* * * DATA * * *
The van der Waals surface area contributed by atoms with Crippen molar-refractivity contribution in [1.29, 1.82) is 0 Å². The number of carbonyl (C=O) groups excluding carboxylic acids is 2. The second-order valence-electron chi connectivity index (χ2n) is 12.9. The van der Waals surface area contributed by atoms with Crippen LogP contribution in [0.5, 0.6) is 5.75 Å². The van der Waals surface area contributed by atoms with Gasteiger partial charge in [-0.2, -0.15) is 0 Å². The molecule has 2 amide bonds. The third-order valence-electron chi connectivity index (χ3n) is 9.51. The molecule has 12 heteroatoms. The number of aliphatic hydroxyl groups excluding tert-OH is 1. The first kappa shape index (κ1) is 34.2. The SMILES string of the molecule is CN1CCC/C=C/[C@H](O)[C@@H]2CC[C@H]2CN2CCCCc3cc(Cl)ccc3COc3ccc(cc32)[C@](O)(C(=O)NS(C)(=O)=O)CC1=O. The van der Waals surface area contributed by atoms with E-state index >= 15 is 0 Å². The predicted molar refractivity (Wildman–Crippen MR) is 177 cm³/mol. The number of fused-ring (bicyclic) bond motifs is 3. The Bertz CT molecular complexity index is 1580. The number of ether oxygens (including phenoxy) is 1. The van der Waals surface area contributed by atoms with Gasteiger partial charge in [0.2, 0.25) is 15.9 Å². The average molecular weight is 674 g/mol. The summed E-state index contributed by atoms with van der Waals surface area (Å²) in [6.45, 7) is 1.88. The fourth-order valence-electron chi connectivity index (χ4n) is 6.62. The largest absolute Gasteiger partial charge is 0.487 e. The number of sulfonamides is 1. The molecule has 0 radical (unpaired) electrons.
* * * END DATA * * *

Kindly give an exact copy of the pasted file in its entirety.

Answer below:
The van der Waals surface area contributed by atoms with Crippen molar-refractivity contribution in [1.29, 1.82) is 0 Å². The number of carbonyl (C=O) groups excluding carboxylic acids is 2. The second-order valence-electron chi connectivity index (χ2n) is 12.9. The van der Waals surface area contributed by atoms with Crippen LogP contribution in [0.5, 0.6) is 5.75 Å². The van der Waals surface area contributed by atoms with Gasteiger partial charge in [-0.2, -0.15) is 0 Å². The molecule has 2 amide bonds. The third-order valence-electron chi connectivity index (χ3n) is 9.51. The molecule has 12 heteroatoms. The number of aliphatic hydroxyl groups excluding tert-OH is 1. The first kappa shape index (κ1) is 34.2. The SMILES string of the molecule is CN1CCC/C=C/[C@H](O)[C@@H]2CC[C@H]2CN2CCCCc3cc(Cl)ccc3COc3ccc(cc32)[C@](O)(C(=O)NS(C)(=O)=O)CC1=O. The van der Waals surface area contributed by atoms with E-state index >= 15 is 0 Å². The predicted molar refractivity (Wildman–Crippen MR) is 177 cm³/mol. The number of fused-ring (bicyclic) bond motifs is 3. The Bertz CT molecular complexity index is 1580. The number of ether oxygens (including phenoxy) is 1. The van der Waals surface area contributed by atoms with Gasteiger partial charge in [0.2, 0.25) is 15.9 Å². The average molecular weight is 674 g/mol. The summed E-state index contributed by atoms with van der Waals surface area (Å²) in [6.45, 7) is 1.88. The fourth-order valence-electron chi connectivity index (χ4n) is 6.62. The largest absolute Gasteiger partial charge is 0.487 e. The number of sulfonamides is 1. The molecule has 0 radical (unpaired) electrons.